Even if content creators fare at least comparably well under free content, though, it’s still not enough to support the vast majority of creators.  I expect the real solution, in the long run, will come about through the slow, ongoing collapse of the corporate state.  As more and more production is relocalized, rates of underemployment continue to rise, the share of value created through self-provisioning in the informal and household economies increase, and people turn to socially-based expedients to replace government- and employer-based safety nets, it’s likely they will create primary social institutions.  Such institutions will include, among other things:  multiple-generational, extended family households or compounds; large co-housing projects and neighborhood cooperative living arrangements; urban communes; lodges and mutual aid institutions, etc.

At the end of the transition, the average person will likely be born into some shared living arrangement with anything from a dozen to a hundred people pooling costs and risks, producing a major share of total consumption goods through intensive horticulture and garage CNC tools, and providing social safety net protections to the aged and incapacitated.  In such arrangements, even if wage labor still survives on some scale, only a fraction of the social unit’s total membership will take paid work outside in order to bring in money for expenses that can’t be met internally or through barter/gifting with neighbors.

I believe such conditions will be conducive to the revival of folk culture as something created as a byproduct of organic social  life, as well as art as an aesthetic value embodied in the creation of ordinary household goods and decorations.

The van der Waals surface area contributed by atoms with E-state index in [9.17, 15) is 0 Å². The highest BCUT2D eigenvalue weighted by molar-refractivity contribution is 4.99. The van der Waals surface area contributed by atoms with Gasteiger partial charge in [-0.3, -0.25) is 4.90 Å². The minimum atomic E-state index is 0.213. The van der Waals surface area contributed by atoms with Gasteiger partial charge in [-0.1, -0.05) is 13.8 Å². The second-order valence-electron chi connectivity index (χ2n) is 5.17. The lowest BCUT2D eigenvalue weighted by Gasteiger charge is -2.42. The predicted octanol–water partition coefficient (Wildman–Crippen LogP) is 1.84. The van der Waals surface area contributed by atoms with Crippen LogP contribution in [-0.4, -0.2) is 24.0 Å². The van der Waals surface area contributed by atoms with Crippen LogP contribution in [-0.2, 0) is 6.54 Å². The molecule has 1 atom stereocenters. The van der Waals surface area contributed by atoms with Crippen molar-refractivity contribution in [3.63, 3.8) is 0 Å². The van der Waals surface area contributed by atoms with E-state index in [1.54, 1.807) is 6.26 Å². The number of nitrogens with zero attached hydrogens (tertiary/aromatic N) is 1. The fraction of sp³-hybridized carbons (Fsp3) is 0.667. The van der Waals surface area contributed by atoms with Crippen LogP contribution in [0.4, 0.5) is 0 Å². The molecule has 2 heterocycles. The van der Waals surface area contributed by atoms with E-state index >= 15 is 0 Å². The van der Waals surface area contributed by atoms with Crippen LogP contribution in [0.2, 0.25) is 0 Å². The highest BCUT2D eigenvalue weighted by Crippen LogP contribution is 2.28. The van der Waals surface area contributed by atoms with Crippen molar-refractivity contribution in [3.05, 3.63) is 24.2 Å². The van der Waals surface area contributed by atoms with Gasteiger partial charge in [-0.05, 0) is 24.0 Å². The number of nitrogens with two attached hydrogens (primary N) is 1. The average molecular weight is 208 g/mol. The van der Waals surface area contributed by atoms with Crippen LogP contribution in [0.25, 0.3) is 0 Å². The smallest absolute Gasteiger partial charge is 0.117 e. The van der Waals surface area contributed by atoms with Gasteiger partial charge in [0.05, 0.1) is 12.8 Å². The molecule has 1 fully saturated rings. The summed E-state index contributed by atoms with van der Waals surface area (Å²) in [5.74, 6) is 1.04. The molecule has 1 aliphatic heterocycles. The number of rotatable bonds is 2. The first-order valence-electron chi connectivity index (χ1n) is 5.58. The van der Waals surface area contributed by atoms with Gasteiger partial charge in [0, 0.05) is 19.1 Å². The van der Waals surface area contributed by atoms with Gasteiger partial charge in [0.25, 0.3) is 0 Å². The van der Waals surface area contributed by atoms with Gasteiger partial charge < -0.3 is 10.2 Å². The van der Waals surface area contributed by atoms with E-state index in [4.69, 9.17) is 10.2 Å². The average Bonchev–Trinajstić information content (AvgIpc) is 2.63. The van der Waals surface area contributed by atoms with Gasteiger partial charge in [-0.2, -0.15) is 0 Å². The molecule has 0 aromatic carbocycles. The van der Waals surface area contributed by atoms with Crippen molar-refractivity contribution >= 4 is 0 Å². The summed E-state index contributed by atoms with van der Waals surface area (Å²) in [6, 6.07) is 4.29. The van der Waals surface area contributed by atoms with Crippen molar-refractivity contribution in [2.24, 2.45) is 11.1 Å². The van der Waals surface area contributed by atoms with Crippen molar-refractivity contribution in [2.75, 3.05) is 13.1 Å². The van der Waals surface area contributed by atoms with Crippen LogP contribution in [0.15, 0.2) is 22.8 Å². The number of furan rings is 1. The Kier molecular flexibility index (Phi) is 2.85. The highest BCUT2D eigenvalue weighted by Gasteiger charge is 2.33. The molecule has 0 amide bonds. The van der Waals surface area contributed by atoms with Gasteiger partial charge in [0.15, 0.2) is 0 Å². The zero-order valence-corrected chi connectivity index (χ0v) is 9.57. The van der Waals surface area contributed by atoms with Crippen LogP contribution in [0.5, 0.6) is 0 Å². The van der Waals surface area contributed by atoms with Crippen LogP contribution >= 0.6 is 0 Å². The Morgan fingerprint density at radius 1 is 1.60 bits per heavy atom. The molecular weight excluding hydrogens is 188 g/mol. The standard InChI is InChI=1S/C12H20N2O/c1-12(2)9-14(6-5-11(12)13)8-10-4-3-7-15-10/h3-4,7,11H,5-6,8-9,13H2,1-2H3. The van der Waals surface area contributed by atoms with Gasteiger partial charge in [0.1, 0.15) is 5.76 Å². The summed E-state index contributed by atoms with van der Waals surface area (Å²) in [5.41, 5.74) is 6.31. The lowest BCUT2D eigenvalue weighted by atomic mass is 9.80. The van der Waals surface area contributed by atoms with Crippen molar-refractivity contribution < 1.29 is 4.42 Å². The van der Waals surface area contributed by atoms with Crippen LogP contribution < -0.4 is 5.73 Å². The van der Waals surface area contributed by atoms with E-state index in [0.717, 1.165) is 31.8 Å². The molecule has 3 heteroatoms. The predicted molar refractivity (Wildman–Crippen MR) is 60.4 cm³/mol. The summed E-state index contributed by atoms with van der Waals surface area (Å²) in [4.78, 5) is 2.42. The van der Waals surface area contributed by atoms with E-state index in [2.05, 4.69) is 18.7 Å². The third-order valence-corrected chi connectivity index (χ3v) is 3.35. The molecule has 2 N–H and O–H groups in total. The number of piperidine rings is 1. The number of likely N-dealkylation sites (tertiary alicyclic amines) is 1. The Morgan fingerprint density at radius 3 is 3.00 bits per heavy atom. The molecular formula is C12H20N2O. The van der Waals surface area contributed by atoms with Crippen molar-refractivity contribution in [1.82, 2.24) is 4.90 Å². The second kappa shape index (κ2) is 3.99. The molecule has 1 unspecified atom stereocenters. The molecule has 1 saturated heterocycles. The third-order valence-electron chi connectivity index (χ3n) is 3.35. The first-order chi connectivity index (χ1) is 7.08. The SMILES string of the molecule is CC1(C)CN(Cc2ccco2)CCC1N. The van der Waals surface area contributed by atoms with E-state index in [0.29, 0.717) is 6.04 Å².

thanks a lot, Kevin

for this amazing overview! I really appreciated your thoughts on how a future alternative economy might look like. I am interested to know to what extend you can relate to the sharing economy ideas, promoted by platforms such as shareable.net, the Abundance League, sharism and others. Neil Gorenflo is one of the drivers in that field & his blog post on shareable.net is still very insightful for me: http://www.shareable.net/blog/the-new-sharing-economy

What are your thoughts on that?


Thanks, Ela. It seems to me that kind of sharing would be extremely important in the kinds of primary social units I speculated on, as a way to get maximum efficiency out of capital goods rather than duplicating them.  Thanks for the reference to the Neil Gorenflo material.  I’m heavily engaged in researching alternative economic platforms (phyles, etc.), so this will be useful.


You might be interested in this article by Michel Bauwens on achieving economies of scope through sharing: